These verses, which appeared in the Stock Growers' Journal on April 7, 1894, and were signed D. J. White, were written during a meeting of the Stock Growers' Association at Miles City. Mr. O'Malley says the town was full of young fellows seeking jobs as cowhands. "They were all dressed up with no place to go. Big hats, spurs, leather cuffs, sixshaoters. And 95 per cent of them had never punched a cow in their lives unless it was some old milk bossie in the barn that they had punched with a pitchfork handle while they were feeding her." To "make a winter play" was to keep busy while in sight of the boss. To "catch a regular" meant to take a nap on day herd while the cattle were lying around on water.

I want to be a cowboy 
   And with the cowboys stand, 
With leather chaps upon my legs 
   And a six-gun in my hand. 
And, while the foreman sees me 
   I'll make some Winter plays, 
But I will catch a regular 
   When the herd's thrown out to graze.

I'll have a full-stamped saddle 
   And a silver-mounted bit, 
With conchos big as dollars, 
   And silvered spurs, to wit; 
With a long rawhide reata 
   And a big Colt's forty-five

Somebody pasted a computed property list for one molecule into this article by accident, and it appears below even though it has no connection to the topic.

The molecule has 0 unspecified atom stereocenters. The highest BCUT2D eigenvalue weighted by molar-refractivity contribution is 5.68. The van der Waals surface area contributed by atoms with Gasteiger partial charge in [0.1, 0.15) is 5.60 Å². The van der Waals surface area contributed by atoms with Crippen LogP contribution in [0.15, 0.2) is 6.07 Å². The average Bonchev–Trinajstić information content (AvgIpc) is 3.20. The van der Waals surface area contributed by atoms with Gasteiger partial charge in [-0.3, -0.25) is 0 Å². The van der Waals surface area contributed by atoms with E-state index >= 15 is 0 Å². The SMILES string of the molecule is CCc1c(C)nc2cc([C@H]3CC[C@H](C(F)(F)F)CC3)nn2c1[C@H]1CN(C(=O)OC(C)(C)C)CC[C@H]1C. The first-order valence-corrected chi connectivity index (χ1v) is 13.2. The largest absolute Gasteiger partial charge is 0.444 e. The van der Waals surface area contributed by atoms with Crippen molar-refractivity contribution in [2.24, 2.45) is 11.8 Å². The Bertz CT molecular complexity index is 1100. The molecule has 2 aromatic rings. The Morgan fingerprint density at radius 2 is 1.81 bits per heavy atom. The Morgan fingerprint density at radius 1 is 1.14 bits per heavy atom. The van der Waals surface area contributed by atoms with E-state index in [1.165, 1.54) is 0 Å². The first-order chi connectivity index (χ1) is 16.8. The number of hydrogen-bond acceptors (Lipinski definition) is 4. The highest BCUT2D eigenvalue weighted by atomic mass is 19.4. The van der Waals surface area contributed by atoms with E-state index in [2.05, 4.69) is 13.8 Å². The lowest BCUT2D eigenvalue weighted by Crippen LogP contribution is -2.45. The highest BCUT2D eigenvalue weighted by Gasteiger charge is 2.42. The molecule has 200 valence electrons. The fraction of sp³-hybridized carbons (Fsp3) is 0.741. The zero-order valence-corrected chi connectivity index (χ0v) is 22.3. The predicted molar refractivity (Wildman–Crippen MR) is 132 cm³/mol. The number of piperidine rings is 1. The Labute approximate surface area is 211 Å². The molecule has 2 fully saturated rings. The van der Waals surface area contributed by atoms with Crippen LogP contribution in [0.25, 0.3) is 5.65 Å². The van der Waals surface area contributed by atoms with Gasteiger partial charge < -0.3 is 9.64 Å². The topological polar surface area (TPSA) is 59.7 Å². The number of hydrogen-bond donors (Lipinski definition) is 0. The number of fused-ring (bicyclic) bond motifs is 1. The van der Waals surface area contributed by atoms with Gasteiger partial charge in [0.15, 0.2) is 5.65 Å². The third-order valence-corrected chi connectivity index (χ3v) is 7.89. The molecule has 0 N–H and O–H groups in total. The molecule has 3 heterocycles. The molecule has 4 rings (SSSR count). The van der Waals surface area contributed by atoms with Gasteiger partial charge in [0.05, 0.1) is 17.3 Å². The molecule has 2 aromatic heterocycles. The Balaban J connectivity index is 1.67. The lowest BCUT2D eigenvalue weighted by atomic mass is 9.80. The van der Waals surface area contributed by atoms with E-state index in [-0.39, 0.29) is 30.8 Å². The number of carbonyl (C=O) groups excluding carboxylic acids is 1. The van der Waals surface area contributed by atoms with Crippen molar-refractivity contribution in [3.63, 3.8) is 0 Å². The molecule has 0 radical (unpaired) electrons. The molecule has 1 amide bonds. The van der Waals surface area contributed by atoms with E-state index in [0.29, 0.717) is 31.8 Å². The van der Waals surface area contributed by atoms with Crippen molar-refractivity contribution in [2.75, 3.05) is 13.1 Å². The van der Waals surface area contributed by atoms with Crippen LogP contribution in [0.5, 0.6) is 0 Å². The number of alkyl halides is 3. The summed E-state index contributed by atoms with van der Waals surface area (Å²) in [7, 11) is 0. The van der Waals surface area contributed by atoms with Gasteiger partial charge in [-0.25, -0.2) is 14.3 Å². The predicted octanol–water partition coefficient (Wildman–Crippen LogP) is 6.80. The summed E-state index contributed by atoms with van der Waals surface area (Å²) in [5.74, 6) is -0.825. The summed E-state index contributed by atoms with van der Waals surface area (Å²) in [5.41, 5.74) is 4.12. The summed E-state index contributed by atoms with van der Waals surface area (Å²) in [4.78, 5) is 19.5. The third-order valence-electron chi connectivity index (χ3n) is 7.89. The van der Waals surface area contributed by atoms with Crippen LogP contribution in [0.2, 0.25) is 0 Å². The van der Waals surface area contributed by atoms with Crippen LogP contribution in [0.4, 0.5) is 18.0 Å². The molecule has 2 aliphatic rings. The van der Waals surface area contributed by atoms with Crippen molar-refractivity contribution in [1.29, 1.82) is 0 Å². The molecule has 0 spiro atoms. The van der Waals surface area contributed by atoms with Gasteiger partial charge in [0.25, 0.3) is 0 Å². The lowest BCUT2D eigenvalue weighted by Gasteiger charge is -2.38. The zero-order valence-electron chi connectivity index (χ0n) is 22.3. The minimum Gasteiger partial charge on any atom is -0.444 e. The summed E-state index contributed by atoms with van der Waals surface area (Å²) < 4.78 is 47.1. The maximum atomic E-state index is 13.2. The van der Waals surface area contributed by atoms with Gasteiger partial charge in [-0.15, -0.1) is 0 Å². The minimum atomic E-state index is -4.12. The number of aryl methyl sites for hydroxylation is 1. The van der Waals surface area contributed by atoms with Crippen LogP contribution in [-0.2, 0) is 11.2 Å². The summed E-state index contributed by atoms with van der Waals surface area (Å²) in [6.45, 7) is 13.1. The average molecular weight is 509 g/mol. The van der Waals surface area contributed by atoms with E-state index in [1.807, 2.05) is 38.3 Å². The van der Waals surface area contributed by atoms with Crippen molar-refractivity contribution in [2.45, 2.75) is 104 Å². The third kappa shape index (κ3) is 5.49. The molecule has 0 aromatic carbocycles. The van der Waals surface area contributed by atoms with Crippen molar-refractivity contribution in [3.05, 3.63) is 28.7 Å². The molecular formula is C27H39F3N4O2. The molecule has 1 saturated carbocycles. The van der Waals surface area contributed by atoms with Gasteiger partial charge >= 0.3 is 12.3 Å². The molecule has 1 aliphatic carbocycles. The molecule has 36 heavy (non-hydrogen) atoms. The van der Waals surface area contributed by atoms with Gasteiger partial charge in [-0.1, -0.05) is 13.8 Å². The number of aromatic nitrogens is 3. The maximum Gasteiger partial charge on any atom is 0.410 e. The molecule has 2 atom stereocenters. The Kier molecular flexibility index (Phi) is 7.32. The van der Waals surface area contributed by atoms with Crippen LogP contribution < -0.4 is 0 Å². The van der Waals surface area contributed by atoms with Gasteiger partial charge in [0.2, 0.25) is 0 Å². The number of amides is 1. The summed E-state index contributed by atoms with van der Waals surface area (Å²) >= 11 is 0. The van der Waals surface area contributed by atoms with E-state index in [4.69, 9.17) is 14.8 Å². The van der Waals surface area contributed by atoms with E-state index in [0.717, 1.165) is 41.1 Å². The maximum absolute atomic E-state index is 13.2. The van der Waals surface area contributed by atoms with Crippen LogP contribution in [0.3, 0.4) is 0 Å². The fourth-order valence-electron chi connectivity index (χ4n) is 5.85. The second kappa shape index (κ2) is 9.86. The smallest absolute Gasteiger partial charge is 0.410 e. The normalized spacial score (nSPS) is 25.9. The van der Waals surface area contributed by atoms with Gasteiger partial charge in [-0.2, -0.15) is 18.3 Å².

I'll be a model puncher 
   As sure as you're alive.

I want to be a tough man, 
   And be so very bad, 
With my big white sombrero 
   I'll make the dude look sad. 
I'll get plumb full of bug juice 
   And shoot up the whole town 
When I start out to have a time, 
   You-bet I'll do it brown.

I want to be a buster 
   And ride the bucking horse, 
And scratch him in the shoulders 
   With my silvered spurs, of course. 
I'll rake him up and down the side, 
   You bet I'll fan the breeze. 
I'll ride him with slick saddle 
   And do it with great ease.

I want to be a top man 
   And work on the outside 
So I can ride within the herd 
   And cut it high and wide. 
Oh, a rep is what I want to be, 
   And a rep, you bet, I'll make. 
At punching cows I know I'll shine; 
   I'm sure I'll take the cake.

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